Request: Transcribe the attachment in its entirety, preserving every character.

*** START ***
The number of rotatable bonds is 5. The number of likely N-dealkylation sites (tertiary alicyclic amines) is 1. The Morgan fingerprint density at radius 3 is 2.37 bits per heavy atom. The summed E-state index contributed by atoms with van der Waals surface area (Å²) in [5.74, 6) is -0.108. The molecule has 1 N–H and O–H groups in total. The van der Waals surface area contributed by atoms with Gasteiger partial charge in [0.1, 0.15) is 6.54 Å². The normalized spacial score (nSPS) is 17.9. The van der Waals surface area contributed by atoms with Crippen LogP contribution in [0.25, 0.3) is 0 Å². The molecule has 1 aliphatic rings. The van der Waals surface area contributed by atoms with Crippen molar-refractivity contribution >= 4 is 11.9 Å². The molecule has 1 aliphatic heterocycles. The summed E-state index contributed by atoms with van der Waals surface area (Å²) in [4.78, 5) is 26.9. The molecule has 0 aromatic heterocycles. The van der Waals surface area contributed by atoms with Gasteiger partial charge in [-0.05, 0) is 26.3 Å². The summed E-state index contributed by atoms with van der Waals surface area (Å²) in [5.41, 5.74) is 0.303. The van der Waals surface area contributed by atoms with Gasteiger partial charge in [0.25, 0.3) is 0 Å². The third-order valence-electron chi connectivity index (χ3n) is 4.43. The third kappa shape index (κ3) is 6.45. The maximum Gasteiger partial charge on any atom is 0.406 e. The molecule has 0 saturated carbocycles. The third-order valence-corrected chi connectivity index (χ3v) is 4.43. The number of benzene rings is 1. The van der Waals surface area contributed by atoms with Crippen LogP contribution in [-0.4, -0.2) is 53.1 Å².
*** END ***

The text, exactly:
The number of rotatable bonds is 5. The number of likely N-dealkylation sites (tertiary alicyclic amines) is 1. The Morgan fingerprint density at radius 3 is 2.37 bits per heavy atom. The summed E-state index contributed by atoms with van der Waals surface area (Å²) in [5.74, 6) is -0.108. The molecule has 1 N–H and O–H groups in total. The van der Waals surface area contributed by atoms with Gasteiger partial charge in [0.1, 0.15) is 6.54 Å². The normalized spacial score (nSPS) is 17.9. The van der Waals surface area contributed by atoms with Crippen LogP contribution in [0.25, 0.3) is 0 Å². The molecule has 1 aliphatic rings. The van der Waals surface area contributed by atoms with Crippen molar-refractivity contribution >= 4 is 11.9 Å². The molecule has 1 aliphatic heterocycles. The summed E-state index contributed by atoms with van der Waals surface area (Å²) in [4.78, 5) is 26.9. The molecule has 0 aromatic heterocycles. The van der Waals surface area contributed by atoms with Gasteiger partial charge in [-0.05, 0) is 26.3 Å². The summed E-state index contributed by atoms with van der Waals surface area (Å²) in [5.41, 5.74) is 0.303. The van der Waals surface area contributed by atoms with Gasteiger partial charge in [0.25, 0.3) is 0 Å². The third-order valence-electron chi connectivity index (χ3n) is 4.43. The third kappa shape index (κ3) is 6.45. The maximum Gasteiger partial charge on any atom is 0.406 e. The molecule has 0 saturated carbocycles. The third-order valence-corrected chi connectivity index (χ3v) is 4.43. The number of benzene rings is 1. The van der Waals surface area contributed by atoms with Crippen LogP contribution in [-0.4, -0.2) is 53.1 Å².